We've taken the time to expose earlier versions of this scam in detail. You'll notice that I stopped posting my stories to BeforeItsNews over this because they refused to stop allowing these scammers to advertise on their site, saying: "They offer a money back guarantee." 

Previous Versions of this Scam that We've Exposed

  • Featured: Tesla > Buyer Beware >
    "Tesla's Secret" - A fool and 47 dollars are soon parted! - An online affiliate program called, "Tesla's Secret" is selling plans for a device they claim can free you from the power grid. Their technology has nothing to do with Tesla's work, and is basically no better than a crystal radio set. It works, but is nothing to get excited about, and is certainly not going to power your home. (PESWiki; April 4, 2011)


  • Featured: Buyer Beware > Electromagnetic > Magniwork >
    ACTION: Report Magniwork (Scam) Ads to Google and Clickbank - Easy steps presented for you to be able to lodge a complaint about the fraudsters who are selling plans for what alleges to be an inexpensive electromagnetic free energy machine capable of powering a house, though no supporting evidence has been given. Let's stop these hucksters who prey on the free energy believers and give the field a bad name. (PESWiki; Nov. 5, 2009)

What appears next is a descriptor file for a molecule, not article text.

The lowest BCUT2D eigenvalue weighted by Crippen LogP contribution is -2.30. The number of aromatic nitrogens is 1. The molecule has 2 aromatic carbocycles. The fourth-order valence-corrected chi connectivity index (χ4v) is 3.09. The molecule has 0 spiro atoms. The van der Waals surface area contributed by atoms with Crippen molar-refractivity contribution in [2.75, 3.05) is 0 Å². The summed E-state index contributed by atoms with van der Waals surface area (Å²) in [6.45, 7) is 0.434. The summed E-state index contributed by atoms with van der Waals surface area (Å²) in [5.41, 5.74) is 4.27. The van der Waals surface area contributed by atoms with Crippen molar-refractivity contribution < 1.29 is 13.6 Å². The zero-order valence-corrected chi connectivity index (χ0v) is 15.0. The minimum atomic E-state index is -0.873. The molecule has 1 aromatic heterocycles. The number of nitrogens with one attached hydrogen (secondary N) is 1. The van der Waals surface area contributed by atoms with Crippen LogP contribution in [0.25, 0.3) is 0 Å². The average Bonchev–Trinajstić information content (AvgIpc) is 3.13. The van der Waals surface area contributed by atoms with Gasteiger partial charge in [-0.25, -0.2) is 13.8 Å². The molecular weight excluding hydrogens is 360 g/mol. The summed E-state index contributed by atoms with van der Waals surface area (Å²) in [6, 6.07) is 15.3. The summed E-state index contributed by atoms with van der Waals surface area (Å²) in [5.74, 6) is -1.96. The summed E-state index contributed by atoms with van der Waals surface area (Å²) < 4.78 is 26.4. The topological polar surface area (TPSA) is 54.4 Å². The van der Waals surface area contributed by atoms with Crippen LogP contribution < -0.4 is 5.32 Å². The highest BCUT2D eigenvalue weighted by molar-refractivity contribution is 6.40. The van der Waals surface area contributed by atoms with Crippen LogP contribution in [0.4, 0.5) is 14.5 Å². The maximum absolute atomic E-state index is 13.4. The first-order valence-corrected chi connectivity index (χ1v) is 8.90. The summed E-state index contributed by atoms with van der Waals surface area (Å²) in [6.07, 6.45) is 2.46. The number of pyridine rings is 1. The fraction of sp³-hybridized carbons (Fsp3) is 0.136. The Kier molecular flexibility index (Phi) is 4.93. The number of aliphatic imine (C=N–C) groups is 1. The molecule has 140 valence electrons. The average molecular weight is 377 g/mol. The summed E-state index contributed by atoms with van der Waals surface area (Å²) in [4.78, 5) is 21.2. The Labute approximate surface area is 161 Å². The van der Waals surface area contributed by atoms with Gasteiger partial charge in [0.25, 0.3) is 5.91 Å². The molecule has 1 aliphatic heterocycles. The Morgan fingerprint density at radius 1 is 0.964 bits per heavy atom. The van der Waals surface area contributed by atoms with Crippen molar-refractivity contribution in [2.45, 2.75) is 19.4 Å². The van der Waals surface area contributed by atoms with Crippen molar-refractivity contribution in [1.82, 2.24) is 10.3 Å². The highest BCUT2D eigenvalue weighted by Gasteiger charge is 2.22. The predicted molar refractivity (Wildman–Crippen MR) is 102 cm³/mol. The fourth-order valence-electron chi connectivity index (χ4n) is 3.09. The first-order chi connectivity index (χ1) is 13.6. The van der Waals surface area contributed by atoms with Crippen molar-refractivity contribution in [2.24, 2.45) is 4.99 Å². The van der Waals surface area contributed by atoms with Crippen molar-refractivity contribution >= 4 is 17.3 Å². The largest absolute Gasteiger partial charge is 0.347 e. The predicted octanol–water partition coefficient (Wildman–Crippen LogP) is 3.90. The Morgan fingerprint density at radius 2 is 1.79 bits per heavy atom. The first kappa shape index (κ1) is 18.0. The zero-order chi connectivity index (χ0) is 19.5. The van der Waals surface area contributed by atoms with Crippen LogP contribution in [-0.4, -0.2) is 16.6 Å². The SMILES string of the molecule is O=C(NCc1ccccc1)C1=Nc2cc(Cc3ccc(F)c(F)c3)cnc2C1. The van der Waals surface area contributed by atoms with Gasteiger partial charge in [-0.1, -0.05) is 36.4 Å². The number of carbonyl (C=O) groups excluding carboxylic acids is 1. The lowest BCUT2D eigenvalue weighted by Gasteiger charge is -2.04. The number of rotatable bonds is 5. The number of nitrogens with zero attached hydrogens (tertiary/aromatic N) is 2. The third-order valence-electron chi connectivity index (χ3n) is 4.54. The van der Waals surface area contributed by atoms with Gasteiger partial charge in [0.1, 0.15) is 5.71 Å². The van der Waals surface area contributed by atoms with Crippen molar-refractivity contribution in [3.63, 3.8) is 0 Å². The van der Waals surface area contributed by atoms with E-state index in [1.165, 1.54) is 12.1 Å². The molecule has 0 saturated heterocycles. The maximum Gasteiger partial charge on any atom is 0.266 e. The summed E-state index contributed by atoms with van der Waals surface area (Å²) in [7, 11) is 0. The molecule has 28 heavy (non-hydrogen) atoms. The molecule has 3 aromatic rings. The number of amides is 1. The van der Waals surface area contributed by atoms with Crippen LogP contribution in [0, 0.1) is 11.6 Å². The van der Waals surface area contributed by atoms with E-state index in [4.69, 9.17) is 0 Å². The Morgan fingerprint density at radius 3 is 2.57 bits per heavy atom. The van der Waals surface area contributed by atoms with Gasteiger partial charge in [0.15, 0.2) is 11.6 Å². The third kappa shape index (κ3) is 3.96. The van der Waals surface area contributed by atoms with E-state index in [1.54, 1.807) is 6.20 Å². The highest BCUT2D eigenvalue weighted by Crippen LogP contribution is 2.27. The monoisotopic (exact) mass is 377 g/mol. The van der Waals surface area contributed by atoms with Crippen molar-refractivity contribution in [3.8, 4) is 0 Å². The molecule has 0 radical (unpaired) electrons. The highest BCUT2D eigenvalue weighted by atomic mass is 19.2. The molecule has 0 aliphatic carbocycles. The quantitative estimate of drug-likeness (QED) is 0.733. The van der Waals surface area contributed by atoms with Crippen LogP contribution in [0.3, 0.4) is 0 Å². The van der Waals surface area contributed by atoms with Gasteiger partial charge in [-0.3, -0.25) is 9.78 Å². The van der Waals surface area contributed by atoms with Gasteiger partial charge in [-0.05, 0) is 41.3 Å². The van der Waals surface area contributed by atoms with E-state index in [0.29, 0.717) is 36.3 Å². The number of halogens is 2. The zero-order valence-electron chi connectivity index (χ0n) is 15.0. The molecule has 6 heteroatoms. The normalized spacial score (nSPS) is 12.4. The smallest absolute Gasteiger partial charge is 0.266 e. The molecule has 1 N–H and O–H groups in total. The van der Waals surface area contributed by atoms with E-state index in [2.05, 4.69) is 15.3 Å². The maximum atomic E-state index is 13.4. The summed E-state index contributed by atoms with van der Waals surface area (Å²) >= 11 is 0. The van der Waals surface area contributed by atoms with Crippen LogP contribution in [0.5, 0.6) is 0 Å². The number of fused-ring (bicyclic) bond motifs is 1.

• Buyer Beware > Electromagnetic > Magniwork >
    Lutec Disavows Magniwork - Lutec posted the following notice on their home page in a marquee text: [all caps] "Be Warned - 'Magniwork' is not related in any way to Lutec Australia, does not sell plans for our equipment and is not authorized to use our videos on their site!" (PESWiki; Nov. 10, 2009)
  • Featured: Electromagnetic > Bedini SG >
    Magniwork free energy plans = bogus claim; say they'll remedy that - Magniwork has been selling a set of plans for a free energy device they say could be scaled to power an entire house. However, it turns out that the device is nothing more than the Bedini SG circuit, which, though interesting, has never been embodied in a self-looped system with energy left over for practical use. They've apologized and removed the Bedini stuff. (PESWiki; June 2, 2009)

The purpose of this present article is to speak in generalities, though there is one I want to mention.

The Power4Patriots.com variation (not by the same group, but uses a lot of their hype tactics of over-selling and under-delivering) is probably closer to legitimate, in that they describe how to assemble your own solar panels or wind turbines, for example. What they don't say is how difficult it is to do this, how hard they are to maintain, how unreliable they can be.